• Crime Alert -Horn Thefts

  • General discussion about locomotives, rolling stock, and equipment
General discussion about locomotives, rolling stock, and equipment

Moderator: John_Perkowski

  by thor88
 
This is not exactly news, but given the rise in theft of locomotive horns from both active and stored equipment, it's worth making a note.

This is a new fad. You put a little air tank on your car and go around blasting a locomotive horn at unsuspecting people and take video of their reaction.

Just search "train horn" on YouTube and you'll find over 1500 videos and many of them are of people with train horns mounted on their car going around blasting their train horns. And now, just about every teenager wants one.

Example:
http://www.youtube.com/watch?v=BQpa8whzwAE

Their are legitimate aftermarket and replica horns for sale on sites like hornblasters.com, but with prices running between $300 and $1500, some have decided it would be cheaper to just liberate the horns off of parked equipment.

There no way to stop a truly determined thief, but most thieves are opportunists. The thing to do would be to remove opportunity. Realizing that not every owner of locomotives has a private police force, a locked engine house or even a fenced storage yard; there are steps that can be taken to lessen the chance of losing a set of irreplaceable from a historic locomotive.

Some people have suggested removing the horns from stored locomotives and when the locomotive is going to be run, it's put back on and removed again when the locomotive goes back into storage. This is fine, but it can be troublesome and there is a chance of losing the horn when it is in storage as well.

Another possibility is to remove the horn and then treat all the bolts and air fittings with red Loctite. This way, the horns cannot be removed with heat or special tools which opportunist thieves will likely not have.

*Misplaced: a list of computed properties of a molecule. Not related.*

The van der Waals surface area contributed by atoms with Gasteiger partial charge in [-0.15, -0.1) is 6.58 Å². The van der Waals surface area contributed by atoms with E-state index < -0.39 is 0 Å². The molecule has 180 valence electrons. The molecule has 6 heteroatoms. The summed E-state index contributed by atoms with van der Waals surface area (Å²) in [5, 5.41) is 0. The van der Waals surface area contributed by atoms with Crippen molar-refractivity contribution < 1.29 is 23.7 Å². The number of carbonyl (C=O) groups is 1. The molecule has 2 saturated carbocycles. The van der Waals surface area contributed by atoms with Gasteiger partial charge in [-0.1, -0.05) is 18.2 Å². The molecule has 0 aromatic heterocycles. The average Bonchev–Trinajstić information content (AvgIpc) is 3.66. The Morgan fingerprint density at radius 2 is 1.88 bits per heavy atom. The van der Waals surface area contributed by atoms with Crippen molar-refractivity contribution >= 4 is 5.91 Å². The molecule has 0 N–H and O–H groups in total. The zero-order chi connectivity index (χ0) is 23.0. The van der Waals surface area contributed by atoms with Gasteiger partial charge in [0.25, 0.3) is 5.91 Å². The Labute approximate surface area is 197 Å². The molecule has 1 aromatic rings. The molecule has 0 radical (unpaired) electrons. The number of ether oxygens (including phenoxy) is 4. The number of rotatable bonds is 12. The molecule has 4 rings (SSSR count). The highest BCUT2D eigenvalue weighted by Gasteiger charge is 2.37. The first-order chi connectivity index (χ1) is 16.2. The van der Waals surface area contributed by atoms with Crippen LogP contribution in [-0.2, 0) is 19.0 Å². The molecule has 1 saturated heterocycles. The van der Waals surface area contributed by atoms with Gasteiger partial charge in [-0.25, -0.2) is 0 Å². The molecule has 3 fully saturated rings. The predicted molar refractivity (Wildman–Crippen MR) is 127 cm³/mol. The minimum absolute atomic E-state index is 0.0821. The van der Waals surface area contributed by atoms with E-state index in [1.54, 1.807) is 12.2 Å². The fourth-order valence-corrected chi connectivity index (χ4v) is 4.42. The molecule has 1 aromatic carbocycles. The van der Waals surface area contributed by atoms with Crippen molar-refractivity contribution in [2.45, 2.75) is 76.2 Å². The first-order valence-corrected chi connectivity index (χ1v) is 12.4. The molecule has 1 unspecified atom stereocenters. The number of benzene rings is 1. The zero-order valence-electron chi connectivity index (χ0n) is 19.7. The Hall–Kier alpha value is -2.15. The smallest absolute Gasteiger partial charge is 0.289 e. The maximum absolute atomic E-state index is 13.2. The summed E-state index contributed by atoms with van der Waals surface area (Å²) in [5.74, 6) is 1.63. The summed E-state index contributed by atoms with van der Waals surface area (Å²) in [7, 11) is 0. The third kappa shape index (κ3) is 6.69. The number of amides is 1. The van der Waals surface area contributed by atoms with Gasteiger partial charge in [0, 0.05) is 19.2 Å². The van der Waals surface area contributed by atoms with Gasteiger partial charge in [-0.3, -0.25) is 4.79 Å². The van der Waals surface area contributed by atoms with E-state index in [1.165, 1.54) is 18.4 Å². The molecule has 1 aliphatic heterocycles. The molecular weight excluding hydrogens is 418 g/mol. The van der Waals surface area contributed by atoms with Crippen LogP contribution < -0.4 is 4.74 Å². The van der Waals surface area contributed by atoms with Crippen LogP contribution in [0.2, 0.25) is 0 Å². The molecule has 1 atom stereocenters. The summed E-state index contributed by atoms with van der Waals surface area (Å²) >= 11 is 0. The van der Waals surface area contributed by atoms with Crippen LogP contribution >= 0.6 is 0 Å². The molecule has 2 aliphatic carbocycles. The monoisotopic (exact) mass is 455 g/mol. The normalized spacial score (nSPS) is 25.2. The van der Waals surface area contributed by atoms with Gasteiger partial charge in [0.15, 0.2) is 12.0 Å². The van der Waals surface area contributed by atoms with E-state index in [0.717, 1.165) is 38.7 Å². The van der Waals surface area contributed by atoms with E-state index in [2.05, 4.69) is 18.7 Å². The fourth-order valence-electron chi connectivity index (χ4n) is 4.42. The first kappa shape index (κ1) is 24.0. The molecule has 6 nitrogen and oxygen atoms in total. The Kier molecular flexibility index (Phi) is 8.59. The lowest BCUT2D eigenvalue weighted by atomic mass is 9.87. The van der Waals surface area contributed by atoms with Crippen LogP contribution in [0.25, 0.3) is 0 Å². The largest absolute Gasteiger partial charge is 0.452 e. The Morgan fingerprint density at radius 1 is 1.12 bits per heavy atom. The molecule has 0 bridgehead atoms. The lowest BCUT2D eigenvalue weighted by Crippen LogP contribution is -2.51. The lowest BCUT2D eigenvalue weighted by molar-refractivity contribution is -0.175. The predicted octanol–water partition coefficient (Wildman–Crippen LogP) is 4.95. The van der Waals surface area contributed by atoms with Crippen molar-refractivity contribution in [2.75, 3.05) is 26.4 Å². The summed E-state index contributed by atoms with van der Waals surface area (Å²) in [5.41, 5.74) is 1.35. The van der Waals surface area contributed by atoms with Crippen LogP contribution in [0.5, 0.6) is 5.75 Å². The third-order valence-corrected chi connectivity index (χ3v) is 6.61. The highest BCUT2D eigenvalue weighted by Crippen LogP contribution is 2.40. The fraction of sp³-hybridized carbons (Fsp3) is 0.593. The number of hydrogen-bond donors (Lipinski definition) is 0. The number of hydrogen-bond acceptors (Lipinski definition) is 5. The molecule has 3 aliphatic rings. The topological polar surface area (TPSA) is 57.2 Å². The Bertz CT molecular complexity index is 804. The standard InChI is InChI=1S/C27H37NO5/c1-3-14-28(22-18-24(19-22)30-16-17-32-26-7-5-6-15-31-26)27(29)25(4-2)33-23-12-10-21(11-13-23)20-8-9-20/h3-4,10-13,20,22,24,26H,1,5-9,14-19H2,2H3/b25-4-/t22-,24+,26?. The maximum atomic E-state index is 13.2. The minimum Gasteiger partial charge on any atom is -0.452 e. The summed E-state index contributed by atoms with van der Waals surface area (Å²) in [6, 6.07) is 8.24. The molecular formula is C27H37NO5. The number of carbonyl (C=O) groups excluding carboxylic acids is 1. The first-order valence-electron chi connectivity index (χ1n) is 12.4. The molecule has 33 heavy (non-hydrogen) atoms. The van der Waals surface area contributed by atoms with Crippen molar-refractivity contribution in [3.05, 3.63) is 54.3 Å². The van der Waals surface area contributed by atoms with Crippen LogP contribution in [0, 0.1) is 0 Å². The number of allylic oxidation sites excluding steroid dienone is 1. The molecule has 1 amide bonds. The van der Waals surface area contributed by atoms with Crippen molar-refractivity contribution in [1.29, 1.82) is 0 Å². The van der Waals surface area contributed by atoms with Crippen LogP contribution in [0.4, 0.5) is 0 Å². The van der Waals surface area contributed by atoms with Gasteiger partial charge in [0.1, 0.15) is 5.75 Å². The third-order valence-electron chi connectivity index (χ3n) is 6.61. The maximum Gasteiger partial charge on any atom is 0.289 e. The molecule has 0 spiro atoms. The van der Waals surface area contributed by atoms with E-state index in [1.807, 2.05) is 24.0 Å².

Whatever the case, just be on the watch for horn theft.

  by Noel Weaver
 
I think a lot of horns are stolen by pros who then sell them to truckers
as truckers have air for their brakes and have ample air to use the
horns.
I have heard a number of them here in South Florida.
Noel Weaver

  by scharnhorst
 
There is a guy that I went to school with got a large number of Locomotive horns from Amtrak (I beleve 20 in all for free!) He went as far as putting a large air compressor in the back of his truck and puted 2 5 chime air horns on it along with 2 strobe lights and a Bell off an Amtrak unit. He now works for Amtrak in upper managment some where between Albany, NY and Washington D.C. Area?

  by 3rdrail
 
scharnhorst wrote:There is a guy that I went to school with got a large number of Locomotive horns from Amtrak (I beleve 20 in all for free!) He went as far as putting a large air compressor in the back of his truck and puted 2 5 chime air horns on it along with 2 strobe lights and a Bell off an Amtrak unit. He now works for Amtrak in upper managment some where between Albany, NY and Washington D.C. Area?
(Was he in San Francisco in 1989 just before the earthquake ?)